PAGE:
Franklin — Common Council President Steve Taylor will be defending his District 4 aldermanic seat against Franklin School Board President Janet Evans, should he not be elected as the city's mayor April 1.
Taylor, who represents the city's 4th District and also serves as a Milwaukee County Board Supervisor, said his constituents know he is committed to serving the community.
"I have represented this district for six years, and we (the council) have done a lot of good things," Taylor said, citing decisions made regarding drainage issues, public safety and community involvement.
"I've built a lot of great relationships with the residents in the 4th District," he said. "When they reach out to me, they know they'll get a response right back. ... My constituents know what to expect from me because of my six years of interaction (with them)."
Taylor moved to Franklin in 2006 and has seen the city develop in ways other areas have not, he said.
"While communities around us have struggled with the hard economy, Franklin continues to get good development proposals ... and I want to continue being involved with that," Taylor said.
If Taylor is elected mayor, "the (4th) District will still be well-represented," he added. "All those people in the district can still contact me. I'm still here, and I'm not going anywhere."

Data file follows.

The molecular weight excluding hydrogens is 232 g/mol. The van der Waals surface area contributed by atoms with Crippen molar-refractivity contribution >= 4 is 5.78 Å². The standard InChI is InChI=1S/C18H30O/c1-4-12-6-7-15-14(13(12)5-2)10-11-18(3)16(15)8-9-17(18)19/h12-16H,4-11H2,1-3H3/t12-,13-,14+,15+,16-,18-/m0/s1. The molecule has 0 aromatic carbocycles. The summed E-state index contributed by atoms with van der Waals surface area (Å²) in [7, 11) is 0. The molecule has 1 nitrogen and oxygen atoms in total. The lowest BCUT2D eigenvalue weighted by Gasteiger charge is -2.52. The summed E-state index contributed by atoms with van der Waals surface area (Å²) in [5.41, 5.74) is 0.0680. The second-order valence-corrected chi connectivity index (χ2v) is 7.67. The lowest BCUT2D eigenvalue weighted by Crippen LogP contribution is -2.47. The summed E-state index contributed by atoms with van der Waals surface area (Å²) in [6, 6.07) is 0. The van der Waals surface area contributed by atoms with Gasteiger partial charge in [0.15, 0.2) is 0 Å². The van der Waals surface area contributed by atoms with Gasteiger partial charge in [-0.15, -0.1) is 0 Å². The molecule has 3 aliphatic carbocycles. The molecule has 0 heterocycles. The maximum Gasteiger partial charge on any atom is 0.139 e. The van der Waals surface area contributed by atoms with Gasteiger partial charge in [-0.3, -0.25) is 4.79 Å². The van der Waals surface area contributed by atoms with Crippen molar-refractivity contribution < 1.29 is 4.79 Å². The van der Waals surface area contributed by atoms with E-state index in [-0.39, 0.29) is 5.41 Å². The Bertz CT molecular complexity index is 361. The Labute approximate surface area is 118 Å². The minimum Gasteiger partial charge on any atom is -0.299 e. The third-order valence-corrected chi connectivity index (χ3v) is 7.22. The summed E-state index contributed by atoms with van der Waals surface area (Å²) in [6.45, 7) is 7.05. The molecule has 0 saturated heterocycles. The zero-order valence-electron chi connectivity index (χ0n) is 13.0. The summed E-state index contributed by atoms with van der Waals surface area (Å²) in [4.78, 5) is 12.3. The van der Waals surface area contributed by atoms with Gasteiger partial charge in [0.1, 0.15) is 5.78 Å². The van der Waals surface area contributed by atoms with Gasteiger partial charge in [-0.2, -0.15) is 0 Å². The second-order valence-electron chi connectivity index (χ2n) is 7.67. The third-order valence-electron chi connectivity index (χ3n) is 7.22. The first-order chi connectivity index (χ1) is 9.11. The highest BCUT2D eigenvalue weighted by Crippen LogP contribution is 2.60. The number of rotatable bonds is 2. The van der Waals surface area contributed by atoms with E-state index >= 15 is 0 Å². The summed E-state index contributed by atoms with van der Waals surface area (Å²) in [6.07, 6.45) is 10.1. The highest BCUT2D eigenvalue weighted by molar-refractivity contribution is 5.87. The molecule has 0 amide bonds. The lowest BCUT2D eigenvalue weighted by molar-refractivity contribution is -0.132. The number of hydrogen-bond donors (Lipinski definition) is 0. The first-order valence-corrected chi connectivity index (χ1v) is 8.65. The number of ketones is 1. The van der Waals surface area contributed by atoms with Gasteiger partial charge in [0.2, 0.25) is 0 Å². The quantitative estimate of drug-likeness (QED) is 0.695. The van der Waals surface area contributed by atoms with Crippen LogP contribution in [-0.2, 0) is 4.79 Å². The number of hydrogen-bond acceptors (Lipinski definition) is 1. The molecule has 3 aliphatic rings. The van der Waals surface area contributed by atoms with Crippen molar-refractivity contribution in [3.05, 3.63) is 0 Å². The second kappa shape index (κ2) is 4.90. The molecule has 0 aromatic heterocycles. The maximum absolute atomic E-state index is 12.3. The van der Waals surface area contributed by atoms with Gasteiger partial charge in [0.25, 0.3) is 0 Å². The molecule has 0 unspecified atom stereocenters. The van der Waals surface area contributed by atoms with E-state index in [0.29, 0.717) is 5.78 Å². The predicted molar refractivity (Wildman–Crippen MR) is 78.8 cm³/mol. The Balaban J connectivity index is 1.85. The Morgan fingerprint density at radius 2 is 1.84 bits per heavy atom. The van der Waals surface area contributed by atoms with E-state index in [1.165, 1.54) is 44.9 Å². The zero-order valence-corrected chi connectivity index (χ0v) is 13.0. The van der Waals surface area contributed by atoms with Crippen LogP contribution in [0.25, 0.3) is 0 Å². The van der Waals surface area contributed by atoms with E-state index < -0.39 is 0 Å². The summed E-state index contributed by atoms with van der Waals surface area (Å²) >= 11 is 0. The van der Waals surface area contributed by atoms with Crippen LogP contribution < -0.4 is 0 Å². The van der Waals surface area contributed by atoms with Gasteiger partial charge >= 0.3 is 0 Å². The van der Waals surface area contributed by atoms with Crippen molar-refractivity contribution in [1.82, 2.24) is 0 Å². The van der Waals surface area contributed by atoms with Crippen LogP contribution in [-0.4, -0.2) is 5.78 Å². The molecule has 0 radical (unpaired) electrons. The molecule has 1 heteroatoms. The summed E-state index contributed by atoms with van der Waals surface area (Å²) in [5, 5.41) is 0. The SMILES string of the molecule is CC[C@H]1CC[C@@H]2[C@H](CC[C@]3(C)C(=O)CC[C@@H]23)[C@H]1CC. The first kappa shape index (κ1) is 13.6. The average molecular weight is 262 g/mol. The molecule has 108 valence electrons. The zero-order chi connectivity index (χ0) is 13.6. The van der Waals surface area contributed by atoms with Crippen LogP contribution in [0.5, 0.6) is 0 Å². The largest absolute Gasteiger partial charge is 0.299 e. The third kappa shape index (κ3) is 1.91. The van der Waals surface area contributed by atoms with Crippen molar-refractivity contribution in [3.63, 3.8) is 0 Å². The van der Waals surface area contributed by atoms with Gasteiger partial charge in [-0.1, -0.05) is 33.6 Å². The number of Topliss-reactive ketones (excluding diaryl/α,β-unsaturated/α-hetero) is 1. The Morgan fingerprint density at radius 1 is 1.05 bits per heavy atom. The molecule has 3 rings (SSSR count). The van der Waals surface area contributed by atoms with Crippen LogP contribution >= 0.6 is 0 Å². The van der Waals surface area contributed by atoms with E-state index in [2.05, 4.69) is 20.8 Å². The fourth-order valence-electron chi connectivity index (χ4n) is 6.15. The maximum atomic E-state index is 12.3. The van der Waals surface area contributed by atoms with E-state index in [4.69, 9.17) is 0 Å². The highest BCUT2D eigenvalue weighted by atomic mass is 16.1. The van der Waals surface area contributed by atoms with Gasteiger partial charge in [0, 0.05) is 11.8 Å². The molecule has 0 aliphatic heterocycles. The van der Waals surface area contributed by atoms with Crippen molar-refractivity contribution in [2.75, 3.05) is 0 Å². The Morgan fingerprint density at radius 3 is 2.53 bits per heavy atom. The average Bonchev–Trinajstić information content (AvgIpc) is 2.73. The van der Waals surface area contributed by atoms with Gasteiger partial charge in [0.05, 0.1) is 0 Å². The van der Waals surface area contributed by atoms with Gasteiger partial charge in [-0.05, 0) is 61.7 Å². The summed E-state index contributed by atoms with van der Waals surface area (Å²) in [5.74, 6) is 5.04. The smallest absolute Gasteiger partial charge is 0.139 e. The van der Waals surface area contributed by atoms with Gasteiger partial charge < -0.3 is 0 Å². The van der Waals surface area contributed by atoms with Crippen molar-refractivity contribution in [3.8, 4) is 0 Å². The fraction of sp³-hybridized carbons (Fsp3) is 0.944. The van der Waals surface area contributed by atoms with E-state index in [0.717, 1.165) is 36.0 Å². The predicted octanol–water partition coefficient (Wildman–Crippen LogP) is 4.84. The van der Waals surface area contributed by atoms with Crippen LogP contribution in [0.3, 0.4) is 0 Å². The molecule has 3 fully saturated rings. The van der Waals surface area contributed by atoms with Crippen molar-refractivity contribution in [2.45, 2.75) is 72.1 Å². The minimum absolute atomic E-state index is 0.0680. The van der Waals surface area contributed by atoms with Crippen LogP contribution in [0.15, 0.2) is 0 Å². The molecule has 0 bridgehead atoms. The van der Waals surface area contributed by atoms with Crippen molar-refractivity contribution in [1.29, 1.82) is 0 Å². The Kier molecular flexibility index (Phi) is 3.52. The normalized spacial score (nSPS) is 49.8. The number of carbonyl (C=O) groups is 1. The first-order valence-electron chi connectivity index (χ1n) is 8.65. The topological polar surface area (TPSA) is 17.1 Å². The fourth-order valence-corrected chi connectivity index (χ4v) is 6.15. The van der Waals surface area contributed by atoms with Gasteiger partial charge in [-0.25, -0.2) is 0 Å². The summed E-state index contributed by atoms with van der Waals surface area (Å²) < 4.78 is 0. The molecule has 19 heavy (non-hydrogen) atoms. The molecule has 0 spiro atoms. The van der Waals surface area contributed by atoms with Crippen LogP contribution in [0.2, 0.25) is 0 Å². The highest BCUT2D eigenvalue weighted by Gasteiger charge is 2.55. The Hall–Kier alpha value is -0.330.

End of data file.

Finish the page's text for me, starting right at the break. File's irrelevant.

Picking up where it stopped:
As School Board president and a member of the board for five years, Evans said, she believes it's time to build partnerships that have been lacking in Franklin government.
"My leadership experience on the School Board will be a useful resource to the Common Council," Evans said. "They're lacking that positive relationship right now. I think I would be an asset to the city and, right now, other communities do have that partnership with their schools.
"We need to be proactive in our city ... and that means having partnerships between the school, the city and other nearby communities."
Evans has been a Franklin resident for 36 years and has served on various School Board committees, including Community and Governmental Relations.
Public safety is a main concern of Evans' campaign platform, because the city needs to prepare for a tragedy "as if there will be a tragedy," such as natural disasters or terrorist attacks, she said.
"As a community member, you need to be prepared (for a tragedy) for yourself first," but the Common Council must think about the city as a whole; it all leads back to building relationships inside, and outside, the community, she said.
Evans said that community service has always been an aspect of her life, and, after having recently retired as an administrative assistant in the Oak Creek-Franklin School District, she embraces the opportunity to have an impact in both city and school positions.
As an involved member of the community, "I'll bring humility to the council," she said. "I believe it's important to be humble when representing your citizens; I believe they're looking for that."
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